The Clean Energy Council and Bioenergy Australia have signed a Memorandum of Understanding to drive an increased level of understanding, uptake and engagement in renewable energy generation in Australia.
Bioenergy involves the efficient extraction of sustainable energy from biomass residues including agricultural, forestry and municipal wastes. The International Energy Agency’s market analysis and forecast report has identified that bioenergy was the source of half of all renewable energy used globally in 2017 and is forecast to see the biggest growth in renewable consumption between 2018 and 2023. Typical forms of bioenergy are liquid transport fuels and green gas, electricity and heat.
Research by the Commonwealth Scientific and Industrial Research Organisation (CSIRO) has found that bioenergy could contribute up to 20 percent of Australia’s electricity generation in 2030, something Clean Energy Council chief executive Kane Thornton says should be embraced as the nation looks forward.
“Bioenergy can operate across the entire energy system and supports domestic fuel security, emission reduction and waste minimisation. Bioenergy is also a key opportunity for transitioning regional Australia and providing billions of dollars in investment and hundreds of thousands of jobs,” says Thornton. “Bioenergy can operate to support other renewable energy types and we look forward to driving a collaborative renewable energy sector moving forward.”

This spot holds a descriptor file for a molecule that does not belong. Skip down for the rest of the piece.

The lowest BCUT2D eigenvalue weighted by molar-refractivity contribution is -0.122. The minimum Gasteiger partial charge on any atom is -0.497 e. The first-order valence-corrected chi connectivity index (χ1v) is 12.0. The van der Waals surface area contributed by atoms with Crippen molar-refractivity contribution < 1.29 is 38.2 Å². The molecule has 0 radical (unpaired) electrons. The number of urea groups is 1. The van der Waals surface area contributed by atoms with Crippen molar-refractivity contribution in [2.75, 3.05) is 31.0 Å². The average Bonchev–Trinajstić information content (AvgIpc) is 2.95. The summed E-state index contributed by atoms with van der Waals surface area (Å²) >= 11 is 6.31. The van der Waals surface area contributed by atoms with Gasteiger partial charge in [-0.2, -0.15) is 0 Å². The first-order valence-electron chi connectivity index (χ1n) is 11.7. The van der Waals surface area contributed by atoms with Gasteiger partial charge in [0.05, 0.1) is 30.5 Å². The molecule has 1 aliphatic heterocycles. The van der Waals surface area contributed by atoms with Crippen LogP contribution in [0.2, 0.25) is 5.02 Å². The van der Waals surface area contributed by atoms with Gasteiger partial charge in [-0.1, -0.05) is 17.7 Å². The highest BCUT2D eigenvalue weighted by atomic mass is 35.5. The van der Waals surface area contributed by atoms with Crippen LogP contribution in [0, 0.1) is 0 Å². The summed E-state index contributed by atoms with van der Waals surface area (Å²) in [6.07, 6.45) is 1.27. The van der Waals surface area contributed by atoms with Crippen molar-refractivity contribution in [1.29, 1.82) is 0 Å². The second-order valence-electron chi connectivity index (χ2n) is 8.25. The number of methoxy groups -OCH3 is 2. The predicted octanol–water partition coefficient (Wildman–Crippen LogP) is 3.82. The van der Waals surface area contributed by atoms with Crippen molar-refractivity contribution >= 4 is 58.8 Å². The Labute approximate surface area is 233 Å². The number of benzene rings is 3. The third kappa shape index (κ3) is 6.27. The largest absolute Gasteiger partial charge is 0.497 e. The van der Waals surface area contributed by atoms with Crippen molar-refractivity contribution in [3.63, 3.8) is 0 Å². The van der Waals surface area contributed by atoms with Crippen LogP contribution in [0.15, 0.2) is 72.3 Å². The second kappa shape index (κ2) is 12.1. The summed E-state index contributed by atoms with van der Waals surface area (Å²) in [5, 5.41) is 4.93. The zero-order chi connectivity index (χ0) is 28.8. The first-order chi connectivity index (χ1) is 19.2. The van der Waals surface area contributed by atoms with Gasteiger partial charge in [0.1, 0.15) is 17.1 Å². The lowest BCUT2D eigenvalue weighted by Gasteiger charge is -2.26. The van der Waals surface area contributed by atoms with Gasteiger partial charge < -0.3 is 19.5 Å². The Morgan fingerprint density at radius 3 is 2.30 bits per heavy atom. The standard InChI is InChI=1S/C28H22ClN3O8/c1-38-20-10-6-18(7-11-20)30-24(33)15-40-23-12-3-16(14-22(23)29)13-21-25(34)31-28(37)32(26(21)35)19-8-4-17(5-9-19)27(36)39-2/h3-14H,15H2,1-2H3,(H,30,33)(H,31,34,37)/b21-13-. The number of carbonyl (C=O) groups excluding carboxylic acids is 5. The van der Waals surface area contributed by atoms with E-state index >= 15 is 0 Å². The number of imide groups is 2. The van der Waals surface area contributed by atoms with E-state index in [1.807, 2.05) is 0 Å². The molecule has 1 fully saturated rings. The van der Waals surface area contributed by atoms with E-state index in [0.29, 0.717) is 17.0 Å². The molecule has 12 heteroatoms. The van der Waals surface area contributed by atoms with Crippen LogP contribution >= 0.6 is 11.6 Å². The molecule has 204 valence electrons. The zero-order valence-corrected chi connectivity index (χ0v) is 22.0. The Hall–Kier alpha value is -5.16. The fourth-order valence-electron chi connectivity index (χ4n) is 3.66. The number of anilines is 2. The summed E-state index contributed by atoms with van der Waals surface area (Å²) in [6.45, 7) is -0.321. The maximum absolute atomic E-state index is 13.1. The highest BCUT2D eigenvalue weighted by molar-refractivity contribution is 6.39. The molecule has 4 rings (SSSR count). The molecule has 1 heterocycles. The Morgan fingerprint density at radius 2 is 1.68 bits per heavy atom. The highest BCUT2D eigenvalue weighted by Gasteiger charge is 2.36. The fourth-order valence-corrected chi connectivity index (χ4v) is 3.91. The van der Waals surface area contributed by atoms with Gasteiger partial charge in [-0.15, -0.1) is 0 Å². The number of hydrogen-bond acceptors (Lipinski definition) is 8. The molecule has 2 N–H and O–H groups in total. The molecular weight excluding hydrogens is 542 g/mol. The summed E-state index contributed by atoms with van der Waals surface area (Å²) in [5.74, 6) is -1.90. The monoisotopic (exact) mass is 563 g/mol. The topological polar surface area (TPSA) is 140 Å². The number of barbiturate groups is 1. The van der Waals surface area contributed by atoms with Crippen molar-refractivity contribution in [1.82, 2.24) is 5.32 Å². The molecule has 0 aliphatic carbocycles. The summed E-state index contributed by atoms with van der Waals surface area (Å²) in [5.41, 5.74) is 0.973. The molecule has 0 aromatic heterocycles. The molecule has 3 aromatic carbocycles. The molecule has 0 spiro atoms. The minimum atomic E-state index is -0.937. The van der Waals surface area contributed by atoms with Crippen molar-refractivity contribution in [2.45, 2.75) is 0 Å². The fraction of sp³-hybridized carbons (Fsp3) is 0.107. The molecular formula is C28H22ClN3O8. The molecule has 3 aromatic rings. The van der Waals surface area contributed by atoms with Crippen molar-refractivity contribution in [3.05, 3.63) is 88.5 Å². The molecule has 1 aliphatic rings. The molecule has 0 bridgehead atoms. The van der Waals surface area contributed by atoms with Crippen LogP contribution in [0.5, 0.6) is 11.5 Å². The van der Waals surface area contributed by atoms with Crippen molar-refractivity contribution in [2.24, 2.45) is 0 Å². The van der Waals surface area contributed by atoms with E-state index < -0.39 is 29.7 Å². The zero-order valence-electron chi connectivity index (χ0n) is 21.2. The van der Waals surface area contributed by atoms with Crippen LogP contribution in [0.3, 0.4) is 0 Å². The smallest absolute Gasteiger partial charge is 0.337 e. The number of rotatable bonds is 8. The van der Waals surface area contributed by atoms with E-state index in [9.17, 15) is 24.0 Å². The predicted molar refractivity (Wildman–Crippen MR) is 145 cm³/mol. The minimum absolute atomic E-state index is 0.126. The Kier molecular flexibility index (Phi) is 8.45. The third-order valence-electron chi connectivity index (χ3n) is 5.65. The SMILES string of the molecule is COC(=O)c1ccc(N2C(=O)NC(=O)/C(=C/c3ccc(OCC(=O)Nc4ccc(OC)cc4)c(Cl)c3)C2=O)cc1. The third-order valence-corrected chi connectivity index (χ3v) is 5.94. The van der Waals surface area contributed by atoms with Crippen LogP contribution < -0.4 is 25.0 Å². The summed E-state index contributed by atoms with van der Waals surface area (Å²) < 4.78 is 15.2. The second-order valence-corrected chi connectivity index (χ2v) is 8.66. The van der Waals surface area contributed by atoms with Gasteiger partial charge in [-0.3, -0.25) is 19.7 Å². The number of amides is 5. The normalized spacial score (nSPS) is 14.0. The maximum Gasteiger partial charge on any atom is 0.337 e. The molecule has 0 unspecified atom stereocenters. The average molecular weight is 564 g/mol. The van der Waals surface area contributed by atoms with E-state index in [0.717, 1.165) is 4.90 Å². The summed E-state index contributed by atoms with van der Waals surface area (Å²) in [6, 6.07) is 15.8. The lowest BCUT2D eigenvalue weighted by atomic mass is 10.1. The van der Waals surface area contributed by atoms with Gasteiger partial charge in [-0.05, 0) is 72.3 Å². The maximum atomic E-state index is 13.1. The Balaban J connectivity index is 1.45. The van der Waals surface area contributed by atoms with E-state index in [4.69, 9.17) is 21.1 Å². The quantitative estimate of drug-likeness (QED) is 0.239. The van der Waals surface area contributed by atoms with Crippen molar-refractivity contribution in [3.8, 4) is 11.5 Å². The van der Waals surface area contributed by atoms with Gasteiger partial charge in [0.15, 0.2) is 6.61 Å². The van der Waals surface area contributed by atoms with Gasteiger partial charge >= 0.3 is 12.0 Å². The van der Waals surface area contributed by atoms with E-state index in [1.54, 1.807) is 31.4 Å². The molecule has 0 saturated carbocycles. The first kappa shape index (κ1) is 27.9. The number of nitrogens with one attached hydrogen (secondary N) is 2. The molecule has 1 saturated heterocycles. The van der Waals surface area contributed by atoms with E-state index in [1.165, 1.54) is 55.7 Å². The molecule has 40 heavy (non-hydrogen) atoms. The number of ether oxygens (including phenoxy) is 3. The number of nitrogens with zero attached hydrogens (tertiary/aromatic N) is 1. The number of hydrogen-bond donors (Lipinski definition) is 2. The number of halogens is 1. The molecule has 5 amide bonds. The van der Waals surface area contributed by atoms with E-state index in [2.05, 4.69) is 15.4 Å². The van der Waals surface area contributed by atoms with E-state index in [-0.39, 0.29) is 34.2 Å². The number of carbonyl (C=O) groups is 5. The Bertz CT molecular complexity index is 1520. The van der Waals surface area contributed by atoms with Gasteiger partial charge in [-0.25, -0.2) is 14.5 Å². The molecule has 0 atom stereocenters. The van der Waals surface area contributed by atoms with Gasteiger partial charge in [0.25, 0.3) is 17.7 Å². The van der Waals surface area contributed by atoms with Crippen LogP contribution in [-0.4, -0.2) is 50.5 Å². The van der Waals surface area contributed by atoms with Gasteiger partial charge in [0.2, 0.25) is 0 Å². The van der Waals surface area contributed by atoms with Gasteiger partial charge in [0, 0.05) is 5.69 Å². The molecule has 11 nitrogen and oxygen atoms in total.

Biofuels have been identified as a key player in the decarbonisation of the transport sector, particularly in heavy road vehicles, aviation and shipping. A recent report by ClimateWorks Australia highlights that mainstream use of biofuels is assumed to begin in 2030, reaching a penetration of 44 percent of aviation fuel and 25 percent of shipping fuel by 2040.
Similarly, bioenergy systems are the largest source of existing renewable process heat and are increasingly adopted where a low- or zero-cost biomass resource is available. In such cases, they are often already cost-competitive with gas or other fossil fuel sources. According to the Australian Renewable Energy Agency, meeting up to around 30 percent of total national heat demand is technically possible.
“The 2019 announcement by Minister for Energy and Emissions Reduction Angus Taylor for the development of The National Bioenergy Roadmap presents a significant opportunity for the integration of bioenergy and bio products within the renewable energy agenda,” adds Bioenergy Australia CEO Shahana McKenzie. “The Clean Energy Council and Bioenergy Australia, alongside all their members, look forward to a productive working relationship.”
The Clean Energy Council is Australia’s peak clean energy industry body. It works with the nation’s renewable energy and energy storage businesses, as well as rooftop solar installers, to further the development of clean energy in Australia.
Bioenergy Australia represents the nation’s bioenergy industry and is committed to accelerating Australia’s bioeconomy. Its mission is to foster the industry to create jobs, secure investment, maximise the value of local resources and minimise waste and environment impact.